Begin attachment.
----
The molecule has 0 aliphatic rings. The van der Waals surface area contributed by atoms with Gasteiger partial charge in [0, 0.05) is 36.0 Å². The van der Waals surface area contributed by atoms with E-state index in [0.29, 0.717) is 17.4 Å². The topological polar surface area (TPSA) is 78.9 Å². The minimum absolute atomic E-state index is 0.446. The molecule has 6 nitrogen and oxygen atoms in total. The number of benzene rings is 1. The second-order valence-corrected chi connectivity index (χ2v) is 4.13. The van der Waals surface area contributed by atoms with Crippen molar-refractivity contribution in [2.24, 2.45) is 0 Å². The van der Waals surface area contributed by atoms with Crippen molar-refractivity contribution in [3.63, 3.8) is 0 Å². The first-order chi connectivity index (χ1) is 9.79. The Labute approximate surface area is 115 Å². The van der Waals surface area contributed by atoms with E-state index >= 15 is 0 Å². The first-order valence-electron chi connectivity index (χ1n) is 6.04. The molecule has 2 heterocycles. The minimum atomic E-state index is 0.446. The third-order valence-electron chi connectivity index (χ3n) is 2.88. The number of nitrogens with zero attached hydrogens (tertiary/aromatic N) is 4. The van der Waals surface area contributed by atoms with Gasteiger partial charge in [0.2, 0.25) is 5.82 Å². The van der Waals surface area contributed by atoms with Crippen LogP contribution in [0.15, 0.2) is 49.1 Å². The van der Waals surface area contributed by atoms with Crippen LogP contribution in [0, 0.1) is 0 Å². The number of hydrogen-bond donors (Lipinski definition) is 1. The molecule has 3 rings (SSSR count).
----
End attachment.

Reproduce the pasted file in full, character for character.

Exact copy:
The molecule has 0 aliphatic rings. The van der Waals surface area contributed by atoms with Gasteiger partial charge in [0, 0.05) is 36.0 Å². The van der Waals surface area contributed by atoms with E-state index in [0.29, 0.717) is 17.4 Å². The topological polar surface area (TPSA) is 78.9 Å². The minimum absolute atomic E-state index is 0.446. The molecule has 6 nitrogen and oxygen atoms in total. The number of benzene rings is 1. The second-order valence-corrected chi connectivity index (χ2v) is 4.13. The van der Waals surface area contributed by atoms with Crippen molar-refractivity contribution in [2.24, 2.45) is 0 Å². The van der Waals surface area contributed by atoms with Crippen molar-refractivity contribution in [3.63, 3.8) is 0 Å². The first-order chi connectivity index (χ1) is 9.79. The Labute approximate surface area is 115 Å². The van der Waals surface area contributed by atoms with E-state index >= 15 is 0 Å². The first-order valence-electron chi connectivity index (χ1n) is 6.04. The molecule has 2 heterocycles. The minimum atomic E-state index is 0.446. The third-order valence-electron chi connectivity index (χ3n) is 2.88. The number of nitrogens with zero attached hydrogens (tertiary/aromatic N) is 4. The van der Waals surface area contributed by atoms with Gasteiger partial charge in [0.2, 0.25) is 5.82 Å². The van der Waals surface area contributed by atoms with Crippen LogP contribution in [0.15, 0.2) is 49.1 Å². The van der Waals surface area contributed by atoms with Crippen LogP contribution in [0, 0.1) is 0 Å². The number of hydrogen-bond donors (Lipinski definition) is 1. The molecule has 3 rings (SSSR count).